Uuganbadrakh Oyunkhishig

 
Critical analysis of Canadian environmental voluntary approaches in terms of protecting biodiversity: in case of Toward Sustainable Mining Initiative
Bern Klein
Ulaanbaatar
Mongolia
UBC Sustainability Scholar Program
 
I chose UBC because of the high standard of academic training available combined with access to world-class professors and teaching staff. Also, studying in one of the top-ranked universities in the world, surrounded by the ocean and mountains, was my dream.
Why did you decide to pursue a graduate degree?

Since 2006 I have worked both in non-profit conservation organizations and a university in Mongolia. There, at the University of Life Science, I worked in a range of positions, from field research to assistant lecturer. This was good for my skills professionally. However, I had felt inadequate in my capability to conduct sophisticated biodiversity research without more advanced academic training. My interest in graduate studies stemmed from the Mongolian conference of ecological restoration, in which I was one of the main organizers. This event made me think about ways to harmonize biodiversity conservation and the prosperity of the mining sector and provoked me to pursue a graduate degree.

Why did you decide to study at UBC?

I applied to master’s programs at several universities in Canada, the US, and the EU. The reason why I chose UBC among them was that UBC is one of the best universities in the world to study a master’s degree in mining engineering, with a focus on environmental issues. The high standard of academic training available combined with access to world-class professors and teaching staff could give me first-hand practical knowledge and skills. Also, studying in one of the top-ranked universities in the world, surrounded by the ocean and mountains, was my dream.

What is it specifically, that your program offers, that attracted you?

The sophisticated expertise of Dirk Van Zyl in mine waste management, Bruce Marshall in Environmental technologies and issues in Mining, Nadja Kunz in mine water management, have been a crucial resource for my research. I’d also like to thank my thoughtful supervisor, Bern Klein, and the really supportive community in our department of the Norman B.Keevil Institute of Mining Engineering for their continued advice and support.

What was the best surprise about UBC or life in Vancouver?

For me, it’s nice that UBC campus is very friendly to students like me who have children. Campus is not only a safe, and well-developed green environment, but also has the finest daycares for kids. I also like that during the winter in Vancouver, you can do winter recreational activities (skiing, skating, etc.) and summer activities (soccer, biking, etc.) all in the same day.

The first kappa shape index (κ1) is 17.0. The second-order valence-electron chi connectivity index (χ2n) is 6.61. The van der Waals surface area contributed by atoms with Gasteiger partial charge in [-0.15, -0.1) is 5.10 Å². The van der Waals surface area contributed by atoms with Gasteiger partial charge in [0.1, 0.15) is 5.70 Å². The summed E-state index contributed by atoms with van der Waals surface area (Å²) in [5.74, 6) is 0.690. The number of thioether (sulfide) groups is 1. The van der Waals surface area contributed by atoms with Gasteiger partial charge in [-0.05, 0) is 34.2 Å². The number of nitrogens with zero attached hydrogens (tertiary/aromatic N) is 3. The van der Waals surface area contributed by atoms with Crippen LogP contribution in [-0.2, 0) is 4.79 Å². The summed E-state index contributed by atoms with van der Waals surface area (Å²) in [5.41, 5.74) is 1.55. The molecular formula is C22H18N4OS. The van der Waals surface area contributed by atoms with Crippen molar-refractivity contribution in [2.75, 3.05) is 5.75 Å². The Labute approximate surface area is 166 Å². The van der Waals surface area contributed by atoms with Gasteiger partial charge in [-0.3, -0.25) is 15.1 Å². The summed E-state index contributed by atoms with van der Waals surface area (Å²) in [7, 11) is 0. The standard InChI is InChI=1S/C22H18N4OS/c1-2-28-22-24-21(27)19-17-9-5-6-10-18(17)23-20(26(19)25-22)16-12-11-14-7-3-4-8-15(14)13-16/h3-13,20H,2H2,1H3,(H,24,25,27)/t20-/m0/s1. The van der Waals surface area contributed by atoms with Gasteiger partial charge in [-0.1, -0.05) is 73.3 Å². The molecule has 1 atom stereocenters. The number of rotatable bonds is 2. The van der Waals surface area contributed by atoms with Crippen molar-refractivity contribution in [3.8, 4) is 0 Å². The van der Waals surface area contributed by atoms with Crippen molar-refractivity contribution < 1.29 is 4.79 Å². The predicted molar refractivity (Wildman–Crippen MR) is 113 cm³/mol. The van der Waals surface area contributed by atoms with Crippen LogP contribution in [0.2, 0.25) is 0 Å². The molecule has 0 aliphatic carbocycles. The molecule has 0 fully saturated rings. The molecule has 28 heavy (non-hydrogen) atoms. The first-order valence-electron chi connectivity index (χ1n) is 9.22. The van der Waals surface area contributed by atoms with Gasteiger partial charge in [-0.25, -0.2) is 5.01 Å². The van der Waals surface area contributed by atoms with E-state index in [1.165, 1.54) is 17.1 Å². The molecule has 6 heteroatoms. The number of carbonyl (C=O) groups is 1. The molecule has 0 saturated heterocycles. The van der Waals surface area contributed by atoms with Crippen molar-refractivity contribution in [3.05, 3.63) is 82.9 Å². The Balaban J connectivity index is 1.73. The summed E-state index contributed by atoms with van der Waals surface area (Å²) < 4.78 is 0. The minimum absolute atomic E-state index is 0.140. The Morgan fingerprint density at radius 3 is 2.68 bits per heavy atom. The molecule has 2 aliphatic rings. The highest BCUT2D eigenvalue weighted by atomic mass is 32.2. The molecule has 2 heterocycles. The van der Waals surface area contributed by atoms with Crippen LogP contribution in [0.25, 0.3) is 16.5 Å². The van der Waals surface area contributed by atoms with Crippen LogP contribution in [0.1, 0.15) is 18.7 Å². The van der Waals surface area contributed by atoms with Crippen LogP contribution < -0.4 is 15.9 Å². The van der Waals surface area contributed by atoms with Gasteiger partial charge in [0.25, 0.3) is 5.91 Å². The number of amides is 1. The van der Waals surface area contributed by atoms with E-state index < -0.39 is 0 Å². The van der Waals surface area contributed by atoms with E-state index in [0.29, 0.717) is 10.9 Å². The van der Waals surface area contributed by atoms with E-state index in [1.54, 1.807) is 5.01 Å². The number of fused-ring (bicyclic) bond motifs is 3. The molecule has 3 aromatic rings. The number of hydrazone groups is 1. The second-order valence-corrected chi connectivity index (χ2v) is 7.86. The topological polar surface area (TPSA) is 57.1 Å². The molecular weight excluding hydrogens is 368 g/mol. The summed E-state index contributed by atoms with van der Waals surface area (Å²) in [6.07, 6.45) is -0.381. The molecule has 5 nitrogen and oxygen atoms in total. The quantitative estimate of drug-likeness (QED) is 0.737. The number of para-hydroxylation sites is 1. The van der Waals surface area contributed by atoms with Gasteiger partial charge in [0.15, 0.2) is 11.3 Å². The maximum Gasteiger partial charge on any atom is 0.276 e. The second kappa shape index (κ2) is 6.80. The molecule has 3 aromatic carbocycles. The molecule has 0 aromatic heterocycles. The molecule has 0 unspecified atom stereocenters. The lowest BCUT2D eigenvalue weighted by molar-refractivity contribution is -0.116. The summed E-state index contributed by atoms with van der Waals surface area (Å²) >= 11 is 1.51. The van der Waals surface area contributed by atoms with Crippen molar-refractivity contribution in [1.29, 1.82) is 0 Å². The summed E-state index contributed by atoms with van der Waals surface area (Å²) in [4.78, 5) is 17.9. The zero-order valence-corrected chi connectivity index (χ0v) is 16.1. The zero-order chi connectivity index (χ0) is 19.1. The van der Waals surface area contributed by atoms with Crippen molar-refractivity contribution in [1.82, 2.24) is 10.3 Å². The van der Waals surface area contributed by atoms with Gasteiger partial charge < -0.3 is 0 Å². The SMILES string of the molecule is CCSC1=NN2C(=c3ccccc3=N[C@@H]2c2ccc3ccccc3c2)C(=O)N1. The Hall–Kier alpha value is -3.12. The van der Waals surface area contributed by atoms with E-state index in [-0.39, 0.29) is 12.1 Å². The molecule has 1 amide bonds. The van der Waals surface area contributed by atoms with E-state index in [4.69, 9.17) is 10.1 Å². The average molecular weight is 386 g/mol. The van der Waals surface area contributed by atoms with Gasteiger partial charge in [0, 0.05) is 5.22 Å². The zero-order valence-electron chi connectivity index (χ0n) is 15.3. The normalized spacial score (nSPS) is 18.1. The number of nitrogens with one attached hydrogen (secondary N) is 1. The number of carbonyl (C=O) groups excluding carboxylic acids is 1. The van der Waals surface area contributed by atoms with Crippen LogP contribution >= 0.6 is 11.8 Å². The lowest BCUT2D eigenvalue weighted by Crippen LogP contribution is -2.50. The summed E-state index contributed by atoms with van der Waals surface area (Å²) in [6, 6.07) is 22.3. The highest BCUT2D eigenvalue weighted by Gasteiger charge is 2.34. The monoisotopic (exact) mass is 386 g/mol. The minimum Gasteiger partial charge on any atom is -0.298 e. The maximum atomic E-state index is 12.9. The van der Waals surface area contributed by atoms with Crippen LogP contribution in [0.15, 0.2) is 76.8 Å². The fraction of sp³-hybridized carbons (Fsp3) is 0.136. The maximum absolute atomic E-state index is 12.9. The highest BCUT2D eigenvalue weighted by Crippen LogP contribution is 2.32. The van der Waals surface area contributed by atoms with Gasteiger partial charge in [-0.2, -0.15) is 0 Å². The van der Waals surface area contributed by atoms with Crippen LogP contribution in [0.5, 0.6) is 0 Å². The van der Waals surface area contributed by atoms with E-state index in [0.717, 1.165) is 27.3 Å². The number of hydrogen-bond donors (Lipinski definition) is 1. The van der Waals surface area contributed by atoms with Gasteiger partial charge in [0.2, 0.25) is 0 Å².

What aspect of your graduate program do you enjoy the most or are looking forward to with the greatest curiosity?

I really enjoyed studying how voluntary environmental approaches in the mining sector influence biodiversity and environmental stewardship. Throughout this journey, I met many students, professors, and field experts who gave me lots of valuable information and advice.

What do you see as your biggest challenge(s) in your future career?

Data science, such as artificial intelligence, deep learning, and automation is significantly changing every sector of my Industry. Adapting to those digital shifts effectively will be both the biggest challenge and opportunity in my future career.

How do you feel your program is preparing you for those challenges?

By keeping up to date on the latest trends in the mining industry my professors and supervisors are able to give me relevant advice for my future career. For example, when I recently attended an alumni dinner, the keynote speaker noted how data science has made its way into so many branches of industry and that we should learn relevant pieces of data science even if we weren’t data scientists. Right now, I am learning the R programming language for data manipulation, statistics and data visualization with graphs on my future research. Once I master this programming language, it will be one of my greatest assets in my career and research.

What aspects of your life or career before now have best prepared you for your UBC graduate program?

Before enrolling in my program, I worked in several field research projects and the Mongolian university of life science. I learned teamwork, wilderness survival training, animal handling, and a variety of ecological and statistical analysis methods. These were great preparation for my graduate program here at UBC.

What do you like to do for fun or relaxation?

I love spending time with my family, especially my two sons. I Also, exercise regularly to stay healthy and improve my mood. As for outdoor activities, I love biking, kayaking, bird watching and taking photographs.

What advice do you have for new graduate students?

I would advise new graduate students to start building their personal network right away after enrolling in their program. It will help them find a job, increase their exposure to new research, and obtain experiences from others. They should also build a healthy work-life balance. There are a lot of activities available on UBC campus, including ice skating, swimming, indoor rock climbing, and so on.

 
 
 

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